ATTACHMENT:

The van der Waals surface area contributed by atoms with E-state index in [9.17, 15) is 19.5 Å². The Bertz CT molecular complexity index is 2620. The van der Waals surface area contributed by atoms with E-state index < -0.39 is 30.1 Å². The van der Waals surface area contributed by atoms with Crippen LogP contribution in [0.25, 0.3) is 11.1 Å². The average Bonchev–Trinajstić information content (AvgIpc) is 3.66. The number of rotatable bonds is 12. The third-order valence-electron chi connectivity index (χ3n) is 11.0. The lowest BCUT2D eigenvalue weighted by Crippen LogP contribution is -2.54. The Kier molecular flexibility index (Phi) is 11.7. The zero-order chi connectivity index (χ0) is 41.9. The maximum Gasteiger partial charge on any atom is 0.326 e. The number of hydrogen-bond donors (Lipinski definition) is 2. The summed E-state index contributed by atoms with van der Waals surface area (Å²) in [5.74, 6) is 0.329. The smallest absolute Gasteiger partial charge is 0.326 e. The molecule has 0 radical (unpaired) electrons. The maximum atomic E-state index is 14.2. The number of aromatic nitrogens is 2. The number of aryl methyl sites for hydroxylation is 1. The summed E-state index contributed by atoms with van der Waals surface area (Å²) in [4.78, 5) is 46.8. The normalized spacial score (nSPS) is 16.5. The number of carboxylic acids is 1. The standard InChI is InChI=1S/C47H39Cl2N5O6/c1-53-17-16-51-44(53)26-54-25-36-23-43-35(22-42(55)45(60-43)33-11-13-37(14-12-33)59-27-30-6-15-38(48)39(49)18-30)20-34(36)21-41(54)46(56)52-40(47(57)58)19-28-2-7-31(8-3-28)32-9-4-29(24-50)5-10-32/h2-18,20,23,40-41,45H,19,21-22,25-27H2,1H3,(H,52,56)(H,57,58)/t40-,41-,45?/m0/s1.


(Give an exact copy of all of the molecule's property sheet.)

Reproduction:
The van der Waals surface area contributed by atoms with E-state index in [9.17, 15) is 19.5 Å². The Bertz CT molecular complexity index is 2620. The van der Waals surface area contributed by atoms with E-state index < -0.39 is 30.1 Å². The van der Waals surface area contributed by atoms with Crippen LogP contribution in [0.25, 0.3) is 11.1 Å². The average Bonchev–Trinajstić information content (AvgIpc) is 3.66. The number of rotatable bonds is 12. The third-order valence-electron chi connectivity index (χ3n) is 11.0. The lowest BCUT2D eigenvalue weighted by Crippen LogP contribution is -2.54. The Kier molecular flexibility index (Phi) is 11.7. The zero-order chi connectivity index (χ0) is 41.9. The maximum Gasteiger partial charge on any atom is 0.326 e. The number of hydrogen-bond donors (Lipinski definition) is 2. The summed E-state index contributed by atoms with van der Waals surface area (Å²) in [5.74, 6) is 0.329. The smallest absolute Gasteiger partial charge is 0.326 e. The molecule has 0 radical (unpaired) electrons. The maximum atomic E-state index is 14.2. The number of aromatic nitrogens is 2. The number of aryl methyl sites for hydroxylation is 1. The summed E-state index contributed by atoms with van der Waals surface area (Å²) in [4.78, 5) is 46.8. The normalized spacial score (nSPS) is 16.5. The number of carboxylic acids is 1. The standard InChI is InChI=1S/C47H39Cl2N5O6/c1-53-17-16-51-44(53)26-54-25-36-23-43-35(22-42(55)45(60-43)33-11-13-37(14-12-33)59-27-30-6-15-38(48)39(49)18-30)20-34(36)21-41(54)46(56)52-40(47(57)58)19-28-2-7-31(8-3-28)32-9-4-29(24-50)5-10-32/h2-18,20,23,40-41,45H,19,21-22,25-27H2,1H3,(H,52,56)(H,57,58)/t40-,41-,45?/m0/s1.